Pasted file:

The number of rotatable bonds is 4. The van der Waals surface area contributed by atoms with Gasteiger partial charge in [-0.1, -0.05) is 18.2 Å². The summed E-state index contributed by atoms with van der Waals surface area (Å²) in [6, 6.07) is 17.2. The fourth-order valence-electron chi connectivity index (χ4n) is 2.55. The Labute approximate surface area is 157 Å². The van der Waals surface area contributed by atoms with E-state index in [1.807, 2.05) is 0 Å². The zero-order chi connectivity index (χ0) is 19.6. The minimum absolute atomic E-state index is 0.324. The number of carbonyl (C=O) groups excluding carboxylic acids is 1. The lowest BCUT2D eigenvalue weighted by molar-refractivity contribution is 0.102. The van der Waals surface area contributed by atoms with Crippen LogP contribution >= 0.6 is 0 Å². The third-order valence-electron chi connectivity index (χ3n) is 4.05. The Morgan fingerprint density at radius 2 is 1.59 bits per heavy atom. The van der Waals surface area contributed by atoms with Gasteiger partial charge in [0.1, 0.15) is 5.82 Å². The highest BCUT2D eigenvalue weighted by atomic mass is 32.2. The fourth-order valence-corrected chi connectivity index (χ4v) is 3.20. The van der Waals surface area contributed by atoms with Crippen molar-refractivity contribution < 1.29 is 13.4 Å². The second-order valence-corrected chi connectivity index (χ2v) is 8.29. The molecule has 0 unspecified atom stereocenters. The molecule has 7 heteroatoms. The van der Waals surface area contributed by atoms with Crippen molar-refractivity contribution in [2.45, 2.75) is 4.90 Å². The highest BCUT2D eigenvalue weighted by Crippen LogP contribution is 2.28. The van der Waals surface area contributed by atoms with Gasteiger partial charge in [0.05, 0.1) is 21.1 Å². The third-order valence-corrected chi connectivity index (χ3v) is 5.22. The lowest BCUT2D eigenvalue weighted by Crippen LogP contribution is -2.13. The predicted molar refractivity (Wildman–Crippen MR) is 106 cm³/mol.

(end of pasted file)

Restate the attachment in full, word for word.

The number of rotatable bonds is 4. The van der Waals surface area contributed by atoms with Gasteiger partial charge in [-0.1, -0.05) is 18.2 Å². The summed E-state index contributed by atoms with van der Waals surface area (Å²) in [6, 6.07) is 17.2. The fourth-order valence-electron chi connectivity index (χ4n) is 2.55. The Labute approximate surface area is 157 Å². The van der Waals surface area contributed by atoms with E-state index in [1.807, 2.05) is 0 Å². The zero-order chi connectivity index (χ0) is 19.6. The minimum absolute atomic E-state index is 0.324. The number of carbonyl (C=O) groups excluding carboxylic acids is 1. The lowest BCUT2D eigenvalue weighted by molar-refractivity contribution is 0.102. The van der Waals surface area contributed by atoms with Crippen LogP contribution >= 0.6 is 0 Å². The third-order valence-electron chi connectivity index (χ3n) is 4.05. The Morgan fingerprint density at radius 2 is 1.59 bits per heavy atom. The van der Waals surface area contributed by atoms with Gasteiger partial charge in [0.1, 0.15) is 5.82 Å². The highest BCUT2D eigenvalue weighted by atomic mass is 32.2. The fourth-order valence-corrected chi connectivity index (χ4v) is 3.20. The van der Waals surface area contributed by atoms with Crippen molar-refractivity contribution < 1.29 is 13.4 Å². The second-order valence-corrected chi connectivity index (χ2v) is 8.29. The molecule has 0 unspecified atom stereocenters. The molecule has 7 heteroatoms. The van der Waals surface area contributed by atoms with Crippen molar-refractivity contribution in [2.45, 2.75) is 4.90 Å². The highest BCUT2D eigenvalue weighted by Crippen LogP contribution is 2.28. The van der Waals surface area contributed by atoms with Gasteiger partial charge in [0.05, 0.1) is 21.1 Å². The third-order valence-corrected chi connectivity index (χ3v) is 5.22. The lowest BCUT2D eigenvalue weighted by Crippen LogP contribution is -2.13. The predicted molar refractivity (Wildman–Crippen MR) is 106 cm³/mol.